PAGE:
After an agonizingly long and well-publicized 18-month wait to return to racing, Juan Manuel Correa’s first season back has flown by.
He has just driven at Spa for the first time since the 2019 crash that tragically claimed the life of fellow racer Anthoine Hubert and left Correa with serious injuries. The majority of the season has been business as normal for the American, but naturally, Spa felt different.
“It was intense,” he summarises. “I guess that’s the best way of describing it. On top of having the normal race weekend pressures and stress, there was the comeback story looming over the whole weekend.
“The first race start was the toughest. The races weren’t difficult, but I definitely thought about it. In Race 2, I almost crashed there (Eau Rouge), when (Calan Williams and Amaury Cordeel) collided in front of me, and the first thing that I thought about was the accident. I guess that’s part of the process of being there again.
“That’s normal, but it was just one more thing that I had to manage and think about. It wasn’t easy at the beginning, but by the end of the weekend, I felt relieved to have gotten through the races and to have done a weekend there. Overall, I’d say that it was positive.”
On his first racing return to the track, Correa’s media duties in Spa were purposefully limited. That emotional chapter has now been closed, though, and with two rounds of the season to go, it feels like a good time to take stock.
The past four months may have made up just a small part of his journey to recovery, but they’re perhaps the most significant in terms of his career.
“I want more, but I always want more,” he asserts. The 22-year-old has nine points so far, with points finishes coming in Barcelona, Le Castellet and Spielberg. “There are still two rounds to go, so I don’t want to conclude my season now and tell you how I feel just yet, but overall, I feel like I’ve accomplished some good things.
“I’ve managed to do the whole season and I’ve managed to get myself back on track at a competitive level. I really feel that the results we’ve been getting don’t do justice to the progress that we’ve made, but I’m mature enough to not really care about that.”
Correa scraped the wall in Qualifying and was unable to set a time during the second run of flying laps, which robbed him of the chance to score points. Given the circumstances, you’d not have blamed Correa for feeling frustrated, but the 22-year-old is pragmatic and remained positive.
“The results were bad in Spa, but I see what’s going on behind the scenes and can still be positive because of that,” he continues. “I was disappointed, yes - I wanted to do well because of the story and because Spa is special, but I’m not too disappointed.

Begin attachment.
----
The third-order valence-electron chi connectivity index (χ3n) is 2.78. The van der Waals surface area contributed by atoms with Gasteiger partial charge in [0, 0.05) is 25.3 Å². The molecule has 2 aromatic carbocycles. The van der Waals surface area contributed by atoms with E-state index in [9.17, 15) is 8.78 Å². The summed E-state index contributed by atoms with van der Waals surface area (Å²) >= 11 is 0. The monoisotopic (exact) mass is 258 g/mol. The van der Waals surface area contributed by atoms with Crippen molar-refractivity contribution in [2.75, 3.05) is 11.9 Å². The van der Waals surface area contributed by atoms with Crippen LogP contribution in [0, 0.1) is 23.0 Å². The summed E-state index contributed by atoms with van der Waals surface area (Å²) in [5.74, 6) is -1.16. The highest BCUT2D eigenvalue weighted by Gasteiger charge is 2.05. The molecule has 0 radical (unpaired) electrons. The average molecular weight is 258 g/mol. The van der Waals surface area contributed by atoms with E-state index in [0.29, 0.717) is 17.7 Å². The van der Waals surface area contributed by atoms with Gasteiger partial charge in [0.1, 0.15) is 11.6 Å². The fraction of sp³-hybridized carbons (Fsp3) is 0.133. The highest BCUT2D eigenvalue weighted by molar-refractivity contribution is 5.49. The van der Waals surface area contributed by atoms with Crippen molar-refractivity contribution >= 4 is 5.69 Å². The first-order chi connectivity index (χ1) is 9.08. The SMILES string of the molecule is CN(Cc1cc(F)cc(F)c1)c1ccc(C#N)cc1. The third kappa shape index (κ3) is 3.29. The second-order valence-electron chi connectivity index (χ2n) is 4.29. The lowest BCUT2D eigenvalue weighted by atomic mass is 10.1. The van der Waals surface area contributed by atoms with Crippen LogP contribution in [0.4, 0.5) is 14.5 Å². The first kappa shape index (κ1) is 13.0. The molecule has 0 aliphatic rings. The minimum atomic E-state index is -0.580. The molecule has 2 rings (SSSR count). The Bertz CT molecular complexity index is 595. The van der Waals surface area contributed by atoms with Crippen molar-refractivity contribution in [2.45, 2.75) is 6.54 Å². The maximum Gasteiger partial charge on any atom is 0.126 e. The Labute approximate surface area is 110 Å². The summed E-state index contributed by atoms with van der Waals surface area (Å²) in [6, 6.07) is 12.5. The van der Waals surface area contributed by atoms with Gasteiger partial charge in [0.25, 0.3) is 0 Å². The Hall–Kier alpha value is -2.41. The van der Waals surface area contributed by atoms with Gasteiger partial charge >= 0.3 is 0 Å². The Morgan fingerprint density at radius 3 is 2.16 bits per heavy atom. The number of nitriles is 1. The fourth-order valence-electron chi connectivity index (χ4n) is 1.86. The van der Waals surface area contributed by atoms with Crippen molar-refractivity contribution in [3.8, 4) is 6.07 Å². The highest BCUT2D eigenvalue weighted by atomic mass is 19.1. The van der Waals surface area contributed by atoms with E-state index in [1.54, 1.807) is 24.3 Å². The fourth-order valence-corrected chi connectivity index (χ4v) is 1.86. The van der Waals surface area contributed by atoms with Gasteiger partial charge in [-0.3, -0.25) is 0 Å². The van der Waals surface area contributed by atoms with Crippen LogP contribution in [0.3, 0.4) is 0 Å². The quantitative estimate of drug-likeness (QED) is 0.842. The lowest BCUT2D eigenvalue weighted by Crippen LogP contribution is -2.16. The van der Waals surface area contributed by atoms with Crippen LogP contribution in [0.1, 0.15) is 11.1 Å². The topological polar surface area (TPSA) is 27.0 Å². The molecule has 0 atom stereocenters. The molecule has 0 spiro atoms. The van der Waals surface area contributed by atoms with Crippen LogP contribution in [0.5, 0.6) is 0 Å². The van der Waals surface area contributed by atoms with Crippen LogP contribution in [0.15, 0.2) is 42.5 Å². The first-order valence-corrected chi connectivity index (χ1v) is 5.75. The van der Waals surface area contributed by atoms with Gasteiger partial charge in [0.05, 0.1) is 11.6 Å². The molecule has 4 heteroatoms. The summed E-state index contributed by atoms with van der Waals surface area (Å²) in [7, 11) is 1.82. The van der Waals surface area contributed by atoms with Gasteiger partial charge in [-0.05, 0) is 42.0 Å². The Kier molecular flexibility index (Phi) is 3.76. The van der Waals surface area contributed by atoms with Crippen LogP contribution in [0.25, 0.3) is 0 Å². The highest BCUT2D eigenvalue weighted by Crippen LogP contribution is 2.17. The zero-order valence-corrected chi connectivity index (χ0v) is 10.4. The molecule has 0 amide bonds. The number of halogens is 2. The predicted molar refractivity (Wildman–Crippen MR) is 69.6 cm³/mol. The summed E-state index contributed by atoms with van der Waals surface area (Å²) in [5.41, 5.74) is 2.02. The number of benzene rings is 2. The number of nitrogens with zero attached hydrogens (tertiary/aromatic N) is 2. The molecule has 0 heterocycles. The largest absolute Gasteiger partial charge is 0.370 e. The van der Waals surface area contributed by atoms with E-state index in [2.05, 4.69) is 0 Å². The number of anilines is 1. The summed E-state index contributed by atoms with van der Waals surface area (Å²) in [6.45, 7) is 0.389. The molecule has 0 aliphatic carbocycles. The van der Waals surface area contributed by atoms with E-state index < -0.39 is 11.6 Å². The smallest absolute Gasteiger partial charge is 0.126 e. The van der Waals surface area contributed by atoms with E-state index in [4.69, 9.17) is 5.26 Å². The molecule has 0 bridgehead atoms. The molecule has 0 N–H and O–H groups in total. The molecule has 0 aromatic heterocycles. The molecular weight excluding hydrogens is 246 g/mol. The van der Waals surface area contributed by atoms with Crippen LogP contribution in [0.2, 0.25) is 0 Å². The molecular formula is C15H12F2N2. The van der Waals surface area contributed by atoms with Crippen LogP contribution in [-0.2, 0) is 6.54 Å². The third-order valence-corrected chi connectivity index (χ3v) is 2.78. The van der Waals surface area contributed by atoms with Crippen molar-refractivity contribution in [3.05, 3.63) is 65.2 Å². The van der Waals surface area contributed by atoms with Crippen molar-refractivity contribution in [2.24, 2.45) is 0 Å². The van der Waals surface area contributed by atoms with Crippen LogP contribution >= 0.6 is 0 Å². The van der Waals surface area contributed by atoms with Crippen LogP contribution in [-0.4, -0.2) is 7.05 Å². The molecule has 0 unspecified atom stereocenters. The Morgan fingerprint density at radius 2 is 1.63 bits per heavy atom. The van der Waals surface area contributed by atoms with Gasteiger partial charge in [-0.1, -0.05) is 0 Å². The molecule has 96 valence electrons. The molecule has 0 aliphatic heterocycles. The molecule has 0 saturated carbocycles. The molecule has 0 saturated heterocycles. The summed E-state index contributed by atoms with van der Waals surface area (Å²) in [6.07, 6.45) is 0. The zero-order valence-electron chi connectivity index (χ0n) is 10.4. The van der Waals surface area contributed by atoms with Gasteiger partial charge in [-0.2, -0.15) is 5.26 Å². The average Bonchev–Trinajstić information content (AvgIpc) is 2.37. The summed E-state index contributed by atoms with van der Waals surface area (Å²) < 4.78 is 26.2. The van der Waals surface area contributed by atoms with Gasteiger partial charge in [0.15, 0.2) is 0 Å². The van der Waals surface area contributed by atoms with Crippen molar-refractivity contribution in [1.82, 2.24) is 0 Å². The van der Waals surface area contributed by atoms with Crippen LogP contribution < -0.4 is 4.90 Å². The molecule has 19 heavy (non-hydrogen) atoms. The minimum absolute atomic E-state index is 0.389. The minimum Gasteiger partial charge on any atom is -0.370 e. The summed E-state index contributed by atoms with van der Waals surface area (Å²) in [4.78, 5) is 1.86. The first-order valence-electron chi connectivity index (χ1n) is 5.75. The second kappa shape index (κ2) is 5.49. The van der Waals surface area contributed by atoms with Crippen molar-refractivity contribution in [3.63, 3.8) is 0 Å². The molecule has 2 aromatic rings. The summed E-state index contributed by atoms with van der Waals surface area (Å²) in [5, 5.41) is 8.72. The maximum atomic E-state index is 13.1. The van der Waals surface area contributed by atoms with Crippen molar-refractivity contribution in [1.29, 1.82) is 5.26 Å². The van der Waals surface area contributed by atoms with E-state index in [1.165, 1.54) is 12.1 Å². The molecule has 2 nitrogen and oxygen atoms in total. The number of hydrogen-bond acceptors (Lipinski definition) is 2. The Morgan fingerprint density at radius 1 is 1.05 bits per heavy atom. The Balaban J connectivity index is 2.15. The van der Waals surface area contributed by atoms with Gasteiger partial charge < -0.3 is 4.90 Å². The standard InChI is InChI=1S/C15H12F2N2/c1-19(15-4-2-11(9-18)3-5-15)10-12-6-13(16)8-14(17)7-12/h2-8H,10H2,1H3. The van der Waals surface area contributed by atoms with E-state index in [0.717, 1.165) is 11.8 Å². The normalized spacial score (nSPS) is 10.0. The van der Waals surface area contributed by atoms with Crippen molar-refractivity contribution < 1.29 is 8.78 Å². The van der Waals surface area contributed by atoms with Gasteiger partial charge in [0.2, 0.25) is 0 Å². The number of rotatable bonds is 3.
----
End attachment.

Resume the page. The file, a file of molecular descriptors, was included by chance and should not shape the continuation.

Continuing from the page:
“This year, I’m not looking for results in particular. I know why I’m here and what I have to do. To be honest, I felt pretty good after the weekend. Sometimes I get lost in the process and I forget what I’m coming from, so I think that this was a good weekend to open up the perspective and look back at what I’ve achieved.”
Although minor, Correa’s wrestle with the wall was a reminder of the risks he takes whenever he steps into the car. It’s something that the American says he’s more aware of now.
Since the accident, I’m more aware of the risks that we take. I still take them, but I’m more aware of them.
And torrential rain throughout the weekend ensured these thoughts were never far from his mind.
“The conditions were a bit dangerous, they were sketchy, so you do think about it,” he says. “But that’s something that I think about in general, not just at Spa. Since the accident, I’m more aware of the risks that we take. I still take them, but I’m more aware of them.
“I don’t know if that’s a good or a bad thing, but this year I’ve noticed that I’m thinking more in some cases about what could happen. So far this season, it hasn’t hindered my performance.
“My family were with me in Spa. They normally watch every race on the TV, but my mum and dad really wanted to be in Spa. It isn’t easy for them, especially for my mum. My comeback has been challenging for her, but she’s handling it well.
“She is supportive, so I don’t feel guilty in that sense. When you have an accident like I did, it doesn’t only impact the person, or people, involved, it impacts the family. We have all had to recover from this in a way.”
Correa already has one eye on next year. This season was about getting back up to speed, whereas the next will be focused on making up for lost time.
The American chose Formula 3 as it suited his recovery, with his rehabilitation programme far from finished, but after making significant progress with ART Grand Prix, he’s unlikely to stick around for another season.
“I think that even with everything that has been going on, I’ve become a more complete driver and that’s because of ART,” he says. “They’ve helped me to grow and get back to where I need to be.
"I’ve also learned new things that I didn't know before, which I maybe wasn't expecting to do this year. ART know how to teach their drivers out on track, and they know where to look for performance - I’ve learned things that I didn’t know in F2.
I’m really excited for next year because I feel like I’m getting back to 100%, I feel like the old me.
“I’m looking forward now. I’m really excited for next year because I feel like I’m getting back to 100%, I feel like the old me. We started the season chasing something that was really big and really far away and we've really been chasing our tail each weekend, but we have shortened that gap.
“I’m starting to feel really comfortable in the car each race weekend. I’m being more and more efficient each race weekend. I think I can really turn it up again next year, starting from an even playing field at the beginning.”